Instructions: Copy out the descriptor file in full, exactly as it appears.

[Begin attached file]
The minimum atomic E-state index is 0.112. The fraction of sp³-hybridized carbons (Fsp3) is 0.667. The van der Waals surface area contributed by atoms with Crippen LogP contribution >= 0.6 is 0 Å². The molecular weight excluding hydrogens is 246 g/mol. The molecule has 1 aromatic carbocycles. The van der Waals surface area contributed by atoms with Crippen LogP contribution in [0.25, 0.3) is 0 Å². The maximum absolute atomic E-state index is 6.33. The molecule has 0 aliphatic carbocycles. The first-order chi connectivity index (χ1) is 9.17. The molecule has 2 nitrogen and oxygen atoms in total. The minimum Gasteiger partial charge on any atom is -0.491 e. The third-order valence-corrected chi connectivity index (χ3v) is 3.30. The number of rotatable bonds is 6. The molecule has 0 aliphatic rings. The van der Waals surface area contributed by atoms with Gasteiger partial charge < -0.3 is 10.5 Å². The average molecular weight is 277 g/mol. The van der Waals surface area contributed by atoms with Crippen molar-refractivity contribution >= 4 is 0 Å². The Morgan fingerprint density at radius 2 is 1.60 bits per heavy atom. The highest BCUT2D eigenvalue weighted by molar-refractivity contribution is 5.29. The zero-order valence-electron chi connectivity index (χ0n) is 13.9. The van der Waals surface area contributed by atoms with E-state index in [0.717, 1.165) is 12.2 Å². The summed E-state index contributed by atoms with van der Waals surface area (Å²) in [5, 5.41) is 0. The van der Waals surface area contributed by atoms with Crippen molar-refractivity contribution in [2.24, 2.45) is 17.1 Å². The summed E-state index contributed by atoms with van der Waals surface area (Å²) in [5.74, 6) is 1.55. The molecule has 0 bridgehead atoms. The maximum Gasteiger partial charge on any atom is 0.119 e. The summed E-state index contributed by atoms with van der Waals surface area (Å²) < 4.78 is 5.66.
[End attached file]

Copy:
The minimum atomic E-state index is 0.112. The fraction of sp³-hybridized carbons (Fsp3) is 0.667. The van der Waals surface area contributed by atoms with Crippen LogP contribution >= 0.6 is 0 Å². The molecular weight excluding hydrogens is 246 g/mol. The molecule has 1 aromatic carbocycles. The van der Waals surface area contributed by atoms with Crippen LogP contribution in [0.25, 0.3) is 0 Å². The maximum absolute atomic E-state index is 6.33. The molecule has 0 aliphatic carbocycles. The first-order chi connectivity index (χ1) is 9.17. The molecule has 2 nitrogen and oxygen atoms in total. The minimum Gasteiger partial charge on any atom is -0.491 e. The third-order valence-corrected chi connectivity index (χ3v) is 3.30. The number of rotatable bonds is 6. The molecule has 0 aliphatic rings. The van der Waals surface area contributed by atoms with Gasteiger partial charge < -0.3 is 10.5 Å². The average molecular weight is 277 g/mol. The van der Waals surface area contributed by atoms with Crippen molar-refractivity contribution >= 4 is 0 Å². The Morgan fingerprint density at radius 2 is 1.60 bits per heavy atom. The highest BCUT2D eigenvalue weighted by molar-refractivity contribution is 5.29. The zero-order valence-electron chi connectivity index (χ0n) is 13.9. The van der Waals surface area contributed by atoms with E-state index in [0.717, 1.165) is 12.2 Å². The summed E-state index contributed by atoms with van der Waals surface area (Å²) in [5, 5.41) is 0. The van der Waals surface area contributed by atoms with Crippen molar-refractivity contribution in [2.24, 2.45) is 17.1 Å². The summed E-state index contributed by atoms with van der Waals surface area (Å²) in [5.74, 6) is 1.55. The molecule has 0 bridgehead atoms. The maximum Gasteiger partial charge on any atom is 0.119 e. The summed E-state index contributed by atoms with van der Waals surface area (Å²) < 4.78 is 5.66.